AIR is not government funded. It relies on commercial endeavours to create win-win opportunities for celebrating the success of independent artists through our annual AIR Awards event, which has been the launch pad for lots of Australian independent artists. We also have a two-day music business conference that we hold in conjunction, in partnership, with the South Australian government, who is a strong supporter of the industry aspects of the music industry and the independent music industry. Our third year looks to be very exciting; but, again, we're relying on commercial partnerships and, like most independent artists in Australia, we definitely punch way above our weight. I'm a part-timer and I have two casual staff, and we deliver what we can with our limited resources. But, with greater investment, we could create workshops where we could teach people about financial literacy, cash flow management, understanding legal terms, how to negotiate, skills development, as well as bringing the key global giants into workshops to help our artists and label businesses do business better, break down barriers and gain greater understanding.

I said this was going to be a summary, and I'm going into detail! On export opportunities, AIR has been fortunate enough to work with Sounds Australia. For the past six years we've taken a group of labels to New York for the Indie Week conference, and that has produced great success for some of our Australian businesses and artists, such as Courtney Barnett et cetera. We would like to see Sounds Australia continue to be supported to provide such opportunity and we hope that AIR can be partnered with them to be part of it, because our members and our businesses have gained a lot.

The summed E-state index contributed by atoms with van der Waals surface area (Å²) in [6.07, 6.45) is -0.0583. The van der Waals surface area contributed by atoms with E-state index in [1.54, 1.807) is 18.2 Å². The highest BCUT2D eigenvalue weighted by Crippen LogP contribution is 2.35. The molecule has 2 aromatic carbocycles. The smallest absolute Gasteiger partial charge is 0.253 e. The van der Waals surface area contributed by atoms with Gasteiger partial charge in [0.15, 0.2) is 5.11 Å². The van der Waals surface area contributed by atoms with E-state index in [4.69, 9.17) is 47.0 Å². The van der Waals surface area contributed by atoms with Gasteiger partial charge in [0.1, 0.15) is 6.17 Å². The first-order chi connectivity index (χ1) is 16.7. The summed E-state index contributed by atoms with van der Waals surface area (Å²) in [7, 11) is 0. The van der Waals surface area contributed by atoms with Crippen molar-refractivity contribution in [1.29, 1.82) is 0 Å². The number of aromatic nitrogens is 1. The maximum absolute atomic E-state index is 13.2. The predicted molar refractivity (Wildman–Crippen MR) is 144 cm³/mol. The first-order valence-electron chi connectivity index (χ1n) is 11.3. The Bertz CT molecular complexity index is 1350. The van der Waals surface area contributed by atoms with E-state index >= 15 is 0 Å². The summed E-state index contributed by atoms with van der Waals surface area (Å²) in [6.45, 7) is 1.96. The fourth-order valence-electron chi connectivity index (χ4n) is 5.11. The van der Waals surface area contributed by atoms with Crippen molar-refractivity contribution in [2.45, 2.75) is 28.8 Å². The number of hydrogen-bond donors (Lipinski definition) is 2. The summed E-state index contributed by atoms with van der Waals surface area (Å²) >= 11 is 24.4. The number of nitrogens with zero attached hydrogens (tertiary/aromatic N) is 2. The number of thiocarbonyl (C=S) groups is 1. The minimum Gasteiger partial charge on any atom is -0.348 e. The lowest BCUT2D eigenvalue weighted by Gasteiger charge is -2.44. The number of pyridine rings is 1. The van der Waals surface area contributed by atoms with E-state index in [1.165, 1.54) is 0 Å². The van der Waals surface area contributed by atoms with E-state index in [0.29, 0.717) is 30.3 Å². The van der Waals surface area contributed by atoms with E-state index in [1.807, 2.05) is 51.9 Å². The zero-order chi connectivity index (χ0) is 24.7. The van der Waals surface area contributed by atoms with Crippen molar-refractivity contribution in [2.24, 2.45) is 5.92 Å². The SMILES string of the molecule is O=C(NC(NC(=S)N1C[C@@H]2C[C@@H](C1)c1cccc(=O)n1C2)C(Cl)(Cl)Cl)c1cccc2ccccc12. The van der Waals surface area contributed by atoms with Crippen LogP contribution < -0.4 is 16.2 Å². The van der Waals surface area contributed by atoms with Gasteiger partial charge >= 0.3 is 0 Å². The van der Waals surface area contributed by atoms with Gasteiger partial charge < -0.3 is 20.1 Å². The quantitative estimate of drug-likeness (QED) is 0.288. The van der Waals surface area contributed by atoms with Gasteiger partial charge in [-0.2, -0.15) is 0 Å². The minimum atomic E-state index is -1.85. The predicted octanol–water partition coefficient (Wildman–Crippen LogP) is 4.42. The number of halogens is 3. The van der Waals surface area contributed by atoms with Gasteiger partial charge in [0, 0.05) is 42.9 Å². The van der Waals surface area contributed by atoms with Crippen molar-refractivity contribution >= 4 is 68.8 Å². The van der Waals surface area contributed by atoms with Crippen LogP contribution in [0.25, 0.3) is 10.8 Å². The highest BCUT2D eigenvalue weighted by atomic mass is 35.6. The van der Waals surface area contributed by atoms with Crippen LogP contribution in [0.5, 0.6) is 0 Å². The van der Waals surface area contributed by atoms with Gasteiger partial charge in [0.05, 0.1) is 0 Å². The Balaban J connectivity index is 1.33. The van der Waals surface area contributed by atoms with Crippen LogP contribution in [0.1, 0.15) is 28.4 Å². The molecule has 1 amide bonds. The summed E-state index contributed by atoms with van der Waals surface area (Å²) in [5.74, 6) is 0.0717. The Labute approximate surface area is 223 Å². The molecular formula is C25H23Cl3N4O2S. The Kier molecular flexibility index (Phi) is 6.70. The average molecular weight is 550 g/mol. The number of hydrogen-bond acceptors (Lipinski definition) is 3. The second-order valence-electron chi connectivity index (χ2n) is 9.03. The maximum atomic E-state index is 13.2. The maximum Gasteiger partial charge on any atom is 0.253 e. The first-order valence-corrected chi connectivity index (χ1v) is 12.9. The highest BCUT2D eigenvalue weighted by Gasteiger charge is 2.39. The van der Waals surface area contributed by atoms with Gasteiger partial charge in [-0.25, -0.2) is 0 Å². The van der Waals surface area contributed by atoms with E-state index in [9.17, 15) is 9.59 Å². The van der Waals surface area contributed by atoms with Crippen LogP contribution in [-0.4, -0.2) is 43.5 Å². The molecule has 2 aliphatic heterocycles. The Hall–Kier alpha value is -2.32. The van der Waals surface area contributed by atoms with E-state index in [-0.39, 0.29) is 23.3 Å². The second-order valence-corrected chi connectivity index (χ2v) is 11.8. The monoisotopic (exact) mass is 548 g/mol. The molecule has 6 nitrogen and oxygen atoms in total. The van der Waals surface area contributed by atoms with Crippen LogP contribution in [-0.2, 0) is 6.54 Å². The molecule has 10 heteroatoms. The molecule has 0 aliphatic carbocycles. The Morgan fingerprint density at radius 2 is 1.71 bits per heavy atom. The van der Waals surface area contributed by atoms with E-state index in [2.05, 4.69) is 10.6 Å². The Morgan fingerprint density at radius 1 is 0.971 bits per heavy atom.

On copyright, there has been a separate submission, which closed yesterday, which AIR and the Music Rights Association have all been part of; but, predominantly, the one per cent cap that currently exists should be removed. It has been around since 1969. It is anti-competitive and it dictates that broadcasters are only liable to pay up to one per cent of their fee, but removing that could introduce greater opportunity. I think that's my summation.

CHAIR: Could you explain a bit more about the one per cent cut?

Ms Amato : The legislative price cap in section 152A of the Copyright Act in 1968 has existed since 1969, where commercial radio broadcasters are required to pay artists and labels no more than one per cent of the station's gross annual revenue. We believe that that is anti-competitive, because the market has changed since 1969. That would be very helpful. It would create new opportunities for negotiation and for our Australian artists to not only be played more but receive greater income. It doesn't cost the government anything really, because it's a commercial negotiation, but we need the cap to be lifted to be able to do so.